From the biography I’m copyediting: In an assassination attempt, “a remote-controlled bomb exploded, enfilading the car with shrapnel.”
Well, I had a pretty good idea what the car looked like, but “enfilading”? I had to look it up.
“Enfilade” is both a noun and a verb. In Merriam-Webster’s Collegiate Dictionary (online), the first definition of the noun is “an interconnected group of rooms arranged usually in a row with each room opening into the next.”
The second? “Gunfire directed from a flanking position along the length of an enemy battle line.”
Now we’re getting somewhere.
“Enfilade” the verb: “to rake or be in a position to rake with gunfire in a lengthwise direction.”
The American Heritage Dictionary (online) gets right to the point: “to rake with gunfire.”
The AHD entry includes an image of the architectural “enfilade,” along with this definition: “A linear arrangement of a series of interior doors, as to a suite of rooms, so as to provide an unobstructed view when the doors are open.”
By this point I’d totally forgotten the assassination attempt and the bullet-riddled Mercedes. I barely noticed that though the target of the attempt survived, his driver was decapitated.
“Enfilading,” I decided, meant precisely what the author intended, but it was not the best word for the sentence in question.
What’s wrong with it? you may be asking. If it means what the author meant, why change it? Readers can always look it up if they don’t know the word. This is what “dumbing down” is about: pandering to people who are too lazy to look things up.
Good question, and one I devoted some thought to. I’ve got a pretty big and flexible vocabulary. It’s probably my single most valuable tool — more valuable than dictionaries, more valuable even than my laptop. If I didn’t recognize “enfilading,” I had to assume that many intelligent, well-read readers won’t either. Most of them will guess — correctly — at the meaning and move on. As a casual reader, I might do likewise.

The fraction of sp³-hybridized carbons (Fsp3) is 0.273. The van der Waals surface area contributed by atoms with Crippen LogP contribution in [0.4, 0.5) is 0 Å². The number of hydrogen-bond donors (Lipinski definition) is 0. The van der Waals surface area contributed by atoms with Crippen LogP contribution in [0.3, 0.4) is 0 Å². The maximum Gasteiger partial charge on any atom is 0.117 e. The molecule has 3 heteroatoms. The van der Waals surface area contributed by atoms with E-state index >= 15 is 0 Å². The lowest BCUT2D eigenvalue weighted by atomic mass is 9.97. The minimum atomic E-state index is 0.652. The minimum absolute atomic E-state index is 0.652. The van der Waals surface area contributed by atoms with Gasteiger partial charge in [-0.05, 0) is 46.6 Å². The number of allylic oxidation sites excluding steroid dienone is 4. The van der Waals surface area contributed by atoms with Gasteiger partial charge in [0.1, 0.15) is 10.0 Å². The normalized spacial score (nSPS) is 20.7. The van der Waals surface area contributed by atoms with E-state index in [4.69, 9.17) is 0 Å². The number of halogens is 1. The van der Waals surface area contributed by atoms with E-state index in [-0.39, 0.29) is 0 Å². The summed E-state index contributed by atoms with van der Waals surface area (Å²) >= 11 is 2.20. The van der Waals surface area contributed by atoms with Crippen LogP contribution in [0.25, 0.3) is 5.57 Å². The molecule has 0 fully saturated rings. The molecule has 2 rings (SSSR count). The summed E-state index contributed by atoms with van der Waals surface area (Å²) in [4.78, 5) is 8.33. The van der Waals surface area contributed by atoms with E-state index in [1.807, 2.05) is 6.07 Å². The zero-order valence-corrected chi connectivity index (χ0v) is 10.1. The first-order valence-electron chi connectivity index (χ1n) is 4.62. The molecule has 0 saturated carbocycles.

But when I’m editing, I’m not a casual reader. I’m paying close attention to the construction of sentences, the choice of words in those sentences, and the spelling of those words. When a word or a phrase stops me in my tracks, I take a second look.
“Enfilading” stopped me in my tracks. It threw me out of the text I was reading and sent me to the dictionary. Nothing wrong with that, of course — and sometimes you want a word or phrase to call attention to itself, to make readers screech to a halt and ponder or marvel at what they’ve just read.
But this is a biography, not a poem or a short story or a memoir. It contains nearly 600 pages of text, followed by almost 100 pages of notes and bibliography. More than 200,000 words altogether. The narrative is more important than the words used to create it. The words are means to that end, not ends in themselves.
Nevertheless, if “enfilade” was the only English verb that could describe what was done to that car, I’d leave it alone. But it’s not. Over the years I’ve read many, many accounts of vehicles shot up by gunfire, and every single one of them managed to get the idea across without “enfilade.” Another, less unusual word could be pressed into service without diminishing the narrative.
When I contemplate changing something that isn’t wrong grammatically or according to the dictionary, I ask myself a question: Did the author consciously settle on this word, or phrase, or way of constructing the sentence?
Some writers are more careful stylists than others. Some of us sweat blood over almost every word. Others of us just want to tell the story. Most of us probably rework some passages a dozen or more times and let others flow by without a second glance.
Editors can’t know for sure what was in an author’s head, but within a dozen or so pages of starting a job, a capable editor generally has a pretty good idea how careful a stylist its author is. By the time I got to “enfilading,” I was 99 percent sure that my author’s focus was on marshalling facts and opinions into a coherent narrative, not on the particular words used to do it.
I also suspected that he was overusing a thesaurus to fill in gaps in his vocabulary. Not infrequently he’d employ a word that had the right dictionary definition but whose connotations or associations that didn’t suit the particular context. I had a very strong hunch that “enfilade” had come from a thesaurus, not from the author’s working vocabulary.
To enfilade or not to enfilade?
I made my decision: not. After some thought, and with a strong assist from the American Heritage Dictionary, I settled on “rake”: “a remote-controlled bomb exploded, raking the car with shrapnel.”
The author can stet his original if he wants, but I don’t think he will.